Over time, you will begin to see that the thoughts become fewer and less intense. You will achieve greater time-frames where you are mindful of your breathing, and nothing else. It takes time and repetition to do this – most people struggle in the early stages with boredom. The initial torrent of thoughts when you sit still, in silence, can be overwhelming. It’s why a lot of people don’t stick it out and leave retreats early. It’s one of the fears that hold people back. Being in a quiet room, alone with their thoughts, is unbearable for some. But, facing this fear is essential if it’s holding you back.
You must persist through this stage to get the real benefits. I cannot stress enough how important it is to make multiple attempts. Over time, as you just let the thoughts be, the thoughts that creep in become fewer and further between. You become able to sit, focussed on your breathing, for longer periods of time without interruption from your usual thoughts.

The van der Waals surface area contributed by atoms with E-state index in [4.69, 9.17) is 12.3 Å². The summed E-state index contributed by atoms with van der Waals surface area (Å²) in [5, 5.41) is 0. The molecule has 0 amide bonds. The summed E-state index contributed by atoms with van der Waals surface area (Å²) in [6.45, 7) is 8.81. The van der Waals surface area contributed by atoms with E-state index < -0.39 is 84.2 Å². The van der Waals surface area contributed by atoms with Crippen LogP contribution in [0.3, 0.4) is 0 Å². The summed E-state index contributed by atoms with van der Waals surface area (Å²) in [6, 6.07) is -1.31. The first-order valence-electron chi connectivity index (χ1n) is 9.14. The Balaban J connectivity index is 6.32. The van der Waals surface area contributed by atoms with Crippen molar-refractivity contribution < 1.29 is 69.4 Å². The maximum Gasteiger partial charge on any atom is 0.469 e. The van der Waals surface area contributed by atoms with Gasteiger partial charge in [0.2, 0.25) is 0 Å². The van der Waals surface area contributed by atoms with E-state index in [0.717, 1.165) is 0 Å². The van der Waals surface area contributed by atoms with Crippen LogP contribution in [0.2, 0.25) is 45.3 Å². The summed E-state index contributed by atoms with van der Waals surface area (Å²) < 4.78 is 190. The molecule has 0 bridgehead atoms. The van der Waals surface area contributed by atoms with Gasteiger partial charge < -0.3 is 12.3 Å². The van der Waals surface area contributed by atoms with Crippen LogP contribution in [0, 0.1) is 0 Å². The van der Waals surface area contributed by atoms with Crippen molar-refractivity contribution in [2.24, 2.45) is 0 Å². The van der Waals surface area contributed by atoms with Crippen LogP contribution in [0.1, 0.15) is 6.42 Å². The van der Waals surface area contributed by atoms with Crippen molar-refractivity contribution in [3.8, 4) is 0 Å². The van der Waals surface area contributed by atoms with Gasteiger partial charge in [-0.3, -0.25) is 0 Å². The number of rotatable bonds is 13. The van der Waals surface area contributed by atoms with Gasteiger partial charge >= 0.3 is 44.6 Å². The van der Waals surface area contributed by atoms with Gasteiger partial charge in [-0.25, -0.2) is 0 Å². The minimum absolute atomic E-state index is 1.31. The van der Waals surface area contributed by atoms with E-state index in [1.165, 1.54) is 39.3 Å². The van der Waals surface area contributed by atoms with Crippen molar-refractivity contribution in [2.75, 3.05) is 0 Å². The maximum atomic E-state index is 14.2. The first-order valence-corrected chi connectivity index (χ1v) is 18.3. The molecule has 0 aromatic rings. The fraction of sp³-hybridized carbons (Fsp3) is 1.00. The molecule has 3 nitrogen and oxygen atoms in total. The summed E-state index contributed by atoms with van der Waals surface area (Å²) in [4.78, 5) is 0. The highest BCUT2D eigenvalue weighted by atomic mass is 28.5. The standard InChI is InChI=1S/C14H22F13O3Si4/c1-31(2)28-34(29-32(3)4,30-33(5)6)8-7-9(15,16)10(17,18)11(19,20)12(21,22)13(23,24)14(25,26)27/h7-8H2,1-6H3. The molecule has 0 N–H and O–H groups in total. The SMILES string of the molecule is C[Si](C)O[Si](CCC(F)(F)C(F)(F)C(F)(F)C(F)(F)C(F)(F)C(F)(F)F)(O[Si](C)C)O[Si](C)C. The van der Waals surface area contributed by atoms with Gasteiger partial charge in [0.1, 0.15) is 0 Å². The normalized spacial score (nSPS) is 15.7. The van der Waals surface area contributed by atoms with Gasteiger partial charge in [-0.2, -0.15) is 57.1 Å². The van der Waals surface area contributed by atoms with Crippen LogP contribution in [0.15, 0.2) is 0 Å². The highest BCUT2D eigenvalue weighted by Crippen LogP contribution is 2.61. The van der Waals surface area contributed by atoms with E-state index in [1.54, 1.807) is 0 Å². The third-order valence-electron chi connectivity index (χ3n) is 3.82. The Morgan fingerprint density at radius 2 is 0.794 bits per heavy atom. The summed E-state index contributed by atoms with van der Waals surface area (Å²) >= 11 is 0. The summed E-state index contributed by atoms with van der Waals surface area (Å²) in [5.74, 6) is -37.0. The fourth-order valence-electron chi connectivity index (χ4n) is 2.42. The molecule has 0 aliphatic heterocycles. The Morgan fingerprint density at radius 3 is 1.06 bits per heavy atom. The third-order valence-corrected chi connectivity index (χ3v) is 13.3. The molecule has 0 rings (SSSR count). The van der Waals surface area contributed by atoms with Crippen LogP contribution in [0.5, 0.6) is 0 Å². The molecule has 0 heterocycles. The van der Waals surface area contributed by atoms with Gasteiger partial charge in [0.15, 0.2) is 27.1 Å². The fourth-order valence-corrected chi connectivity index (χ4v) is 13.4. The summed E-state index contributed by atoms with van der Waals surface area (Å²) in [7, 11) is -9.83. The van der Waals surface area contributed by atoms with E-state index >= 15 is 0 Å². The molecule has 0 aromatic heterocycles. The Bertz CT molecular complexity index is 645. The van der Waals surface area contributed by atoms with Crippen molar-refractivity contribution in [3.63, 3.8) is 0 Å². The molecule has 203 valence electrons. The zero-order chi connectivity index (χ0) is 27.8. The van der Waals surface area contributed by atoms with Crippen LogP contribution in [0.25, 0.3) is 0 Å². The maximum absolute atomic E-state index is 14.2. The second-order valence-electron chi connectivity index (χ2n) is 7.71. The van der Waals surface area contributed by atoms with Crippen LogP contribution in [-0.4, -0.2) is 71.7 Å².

The other key point is that you don’t have to sit and meditate for hour-long blocks. Vipassana retreats typically last a week or two and involve 12 hours of meditation daily! You don’t need to go this deep when you start. Let’s face it, it’s unlikely you will have the time or inclination to dive in this deeply.
I have found doing the above technique for between 10 and 20 minutes, twice a day, works well. Even once a day in the morning or evening (depending on which is less busy for you) will have benefits. Over time, as you become more comfortable and see more benefits, you can increase the time. I guarantee you will grow to love it.
Try not to focus on the time. Don’t sit there with a stopwatch, waiting for the time to run through. Ultimately, you want to get into a position where you can sit and meditate without giving much thought about how much time you spend on it.
The benefits of meditation on your legal career & life
So, what’s the upside of this sort of meditation? There is a huge amount of evidence out now attesting to the physical and psychological benefits. The great thing about it is you can do it anywhere, anytime, without any equipment.